Why COVID-19 contact tracing apps *must* be accessible

People with disabilities should benefit from emergency software. They also WANT to participate. Contact tracing won’t work without them.

Woman holding up mobile device to tablet display containing QR code
Photo by Proxyclick Visitor Management System on Unsplash
  • By definition, an untagged PDF file is never accessible. Despite this, the CDC and WHO continue to release untagged PDF files. This is even though people like Dax Castro are fixing the untagged PDF files and sending them back to the authors. The corrected versions are not being validated or released.
  • PG&E’s Public Safety Power Shutoffs web pages last summer were completely inaccessible.
  • I tried out “Safe Travels Hawaii” on voiceover on an iPhone and it took me all of 2 minutes to find five complete blockers in the long and convoluted account registration process. For example, you can’t get the date picker to popup when you have voiceover turned on. I guess Hawaii doesn’t want disabled visitors?
  1. 18 % of the potential userbase won’t be able to contribute to building the tracing dataset. Which means people with disabilities are occasionally going out and not being able to indicate where they have been. That’s a large number of people to be ignoring.

What makes a contact tracing website or native app accessible?

This is general commentary, not specifically discussing on any contact tracing app in particular. Here are some things that would be minimally necessary to create a fully accessible contract tracing website or native app.

Step 1: Accessibility Statement

Reason: An accessibility statement shows that the creators have thought about accessibility and tried to implement things in an accessible manner, within any constraints identified in the statement.

Step 2: Accessible Registration

Reason: If a user who needs to utilize assistive technology can’t register, that’s a non-starter.

Step 3: Accessible Cookie/Privacy/Terms

Reason: You likely can’t enforce a contract that was unable to be read by a user with a disability.

Step 4: Accessible location finding

Reason: Graphical views of maps, which frequently come from third-parties, are often inaccessible.

  1. Beacons — use directional beacons like those provided by Right Hear to direct people in an accessible manner to physical check-in points.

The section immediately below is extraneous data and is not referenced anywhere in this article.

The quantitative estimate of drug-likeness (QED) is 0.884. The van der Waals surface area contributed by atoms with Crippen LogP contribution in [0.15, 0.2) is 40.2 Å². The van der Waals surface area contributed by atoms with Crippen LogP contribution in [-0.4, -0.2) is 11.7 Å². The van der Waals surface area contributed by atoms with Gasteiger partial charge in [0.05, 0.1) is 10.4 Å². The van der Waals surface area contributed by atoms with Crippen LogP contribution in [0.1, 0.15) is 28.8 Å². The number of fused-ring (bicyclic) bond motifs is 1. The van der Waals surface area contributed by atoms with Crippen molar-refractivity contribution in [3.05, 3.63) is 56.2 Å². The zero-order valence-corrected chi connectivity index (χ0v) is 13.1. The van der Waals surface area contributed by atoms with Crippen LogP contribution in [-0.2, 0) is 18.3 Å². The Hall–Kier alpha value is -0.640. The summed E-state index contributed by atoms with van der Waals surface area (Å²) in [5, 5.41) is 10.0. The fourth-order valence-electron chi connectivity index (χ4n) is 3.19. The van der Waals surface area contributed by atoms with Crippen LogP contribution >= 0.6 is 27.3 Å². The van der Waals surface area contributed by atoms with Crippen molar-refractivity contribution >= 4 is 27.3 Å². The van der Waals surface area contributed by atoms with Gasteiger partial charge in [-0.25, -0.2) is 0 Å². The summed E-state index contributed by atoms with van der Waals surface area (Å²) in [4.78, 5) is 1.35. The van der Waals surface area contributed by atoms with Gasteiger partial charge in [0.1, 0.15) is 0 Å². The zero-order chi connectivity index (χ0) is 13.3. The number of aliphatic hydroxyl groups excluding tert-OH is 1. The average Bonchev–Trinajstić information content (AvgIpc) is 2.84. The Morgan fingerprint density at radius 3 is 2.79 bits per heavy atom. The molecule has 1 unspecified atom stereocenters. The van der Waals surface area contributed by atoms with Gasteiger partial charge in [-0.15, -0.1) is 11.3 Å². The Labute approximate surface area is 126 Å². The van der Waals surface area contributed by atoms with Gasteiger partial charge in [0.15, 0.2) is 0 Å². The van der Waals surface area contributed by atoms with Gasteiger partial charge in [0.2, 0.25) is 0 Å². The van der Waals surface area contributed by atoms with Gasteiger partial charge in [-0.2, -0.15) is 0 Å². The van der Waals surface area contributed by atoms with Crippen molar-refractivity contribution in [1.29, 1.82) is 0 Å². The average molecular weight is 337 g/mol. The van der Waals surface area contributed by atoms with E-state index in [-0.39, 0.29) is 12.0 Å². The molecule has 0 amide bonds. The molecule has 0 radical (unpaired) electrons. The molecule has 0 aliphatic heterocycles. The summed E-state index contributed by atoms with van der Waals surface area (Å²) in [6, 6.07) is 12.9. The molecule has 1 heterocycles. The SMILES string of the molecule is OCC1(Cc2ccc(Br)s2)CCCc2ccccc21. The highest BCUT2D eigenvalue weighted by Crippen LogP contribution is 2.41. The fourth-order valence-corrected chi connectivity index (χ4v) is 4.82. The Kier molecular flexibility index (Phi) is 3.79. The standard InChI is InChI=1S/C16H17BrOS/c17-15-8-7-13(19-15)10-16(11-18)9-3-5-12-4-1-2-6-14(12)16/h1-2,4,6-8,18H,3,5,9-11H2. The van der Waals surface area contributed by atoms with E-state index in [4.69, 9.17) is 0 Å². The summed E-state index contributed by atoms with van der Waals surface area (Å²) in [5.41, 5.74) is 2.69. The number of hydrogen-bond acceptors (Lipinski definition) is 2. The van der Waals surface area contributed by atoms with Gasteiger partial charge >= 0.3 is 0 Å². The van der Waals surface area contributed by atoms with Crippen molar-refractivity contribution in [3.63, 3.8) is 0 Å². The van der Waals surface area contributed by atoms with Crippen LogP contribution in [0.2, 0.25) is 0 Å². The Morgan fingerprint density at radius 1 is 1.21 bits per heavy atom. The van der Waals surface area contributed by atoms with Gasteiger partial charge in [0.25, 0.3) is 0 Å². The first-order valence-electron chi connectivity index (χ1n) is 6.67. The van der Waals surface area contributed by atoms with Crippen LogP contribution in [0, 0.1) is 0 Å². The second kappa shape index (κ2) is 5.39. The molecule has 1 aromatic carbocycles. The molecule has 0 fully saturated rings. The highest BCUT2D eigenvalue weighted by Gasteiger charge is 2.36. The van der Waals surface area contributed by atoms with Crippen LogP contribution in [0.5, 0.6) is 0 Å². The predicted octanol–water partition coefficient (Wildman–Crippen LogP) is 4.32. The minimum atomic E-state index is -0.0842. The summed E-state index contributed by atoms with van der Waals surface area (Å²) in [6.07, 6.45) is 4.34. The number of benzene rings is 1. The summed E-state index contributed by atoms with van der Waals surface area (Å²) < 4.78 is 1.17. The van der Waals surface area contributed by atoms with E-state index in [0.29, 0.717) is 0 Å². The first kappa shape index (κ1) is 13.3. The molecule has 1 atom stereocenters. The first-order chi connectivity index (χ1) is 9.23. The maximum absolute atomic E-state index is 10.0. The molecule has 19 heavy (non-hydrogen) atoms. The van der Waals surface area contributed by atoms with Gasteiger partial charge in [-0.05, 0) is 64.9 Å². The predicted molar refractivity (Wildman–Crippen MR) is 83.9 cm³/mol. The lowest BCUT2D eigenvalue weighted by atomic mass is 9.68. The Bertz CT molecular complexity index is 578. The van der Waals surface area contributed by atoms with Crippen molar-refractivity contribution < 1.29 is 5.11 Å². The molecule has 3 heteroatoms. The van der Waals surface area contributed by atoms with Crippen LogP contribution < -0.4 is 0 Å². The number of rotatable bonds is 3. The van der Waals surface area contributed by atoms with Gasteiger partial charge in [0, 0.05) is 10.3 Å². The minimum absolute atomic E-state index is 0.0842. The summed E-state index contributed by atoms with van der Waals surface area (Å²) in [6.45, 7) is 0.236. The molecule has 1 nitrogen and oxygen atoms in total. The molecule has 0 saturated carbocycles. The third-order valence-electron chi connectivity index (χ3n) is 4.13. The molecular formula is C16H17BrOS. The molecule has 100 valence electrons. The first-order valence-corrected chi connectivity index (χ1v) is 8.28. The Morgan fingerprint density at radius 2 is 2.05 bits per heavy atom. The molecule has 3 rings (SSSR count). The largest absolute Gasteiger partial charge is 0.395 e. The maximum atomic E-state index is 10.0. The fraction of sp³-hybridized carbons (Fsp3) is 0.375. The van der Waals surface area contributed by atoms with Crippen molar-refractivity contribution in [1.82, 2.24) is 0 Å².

2. Personalization — Once the user has switched to a text view, the next time they bring the app up, remember that and put them in the text view by default. You can do this with cookies, or associating these usage details with the user’s login.

Step 5: Accessible QR code scanning

Reason: If there are QR codes that are part of the contact tracing process, they need to be accessible, or people with disabilities won’t be able to participate in the scanning portion of the app.

Step 6: Accessible documentation

Reason: If an app/website comes with documentation, people with disabilities need equal access to that documentation.

Step 7: Accessible help/bug reporting process/support

Reason: People don’t just interact with software in a vacuum. They participate in a comprehensive software experience.

Step 8: Native Apps should operate in both portrait and landscape modes, and auto-rotate when the phone orientation shifts

Reason: How many times have you been totally annoyed when you have accidentally rotated your phone and the app stayed put. Now think of that from the perspective of someone who has limited or no dexterity. When your phone is in a fixed frame, and the app doesn’t rotate, you may not be able to use it

  1. If an organization bakes accessibility into all of its processes, there is no “do it fast or do it right” decision. The right thing, accessibility, will always happen from the get-go, even in emergencies when time is of the essence.

Blogger, disability advocate, nerd. Bringing the fire on ableism. A11y Architect @ VMware. Wheelchair user w/ a deaf daughter. CS, Law, and Business background

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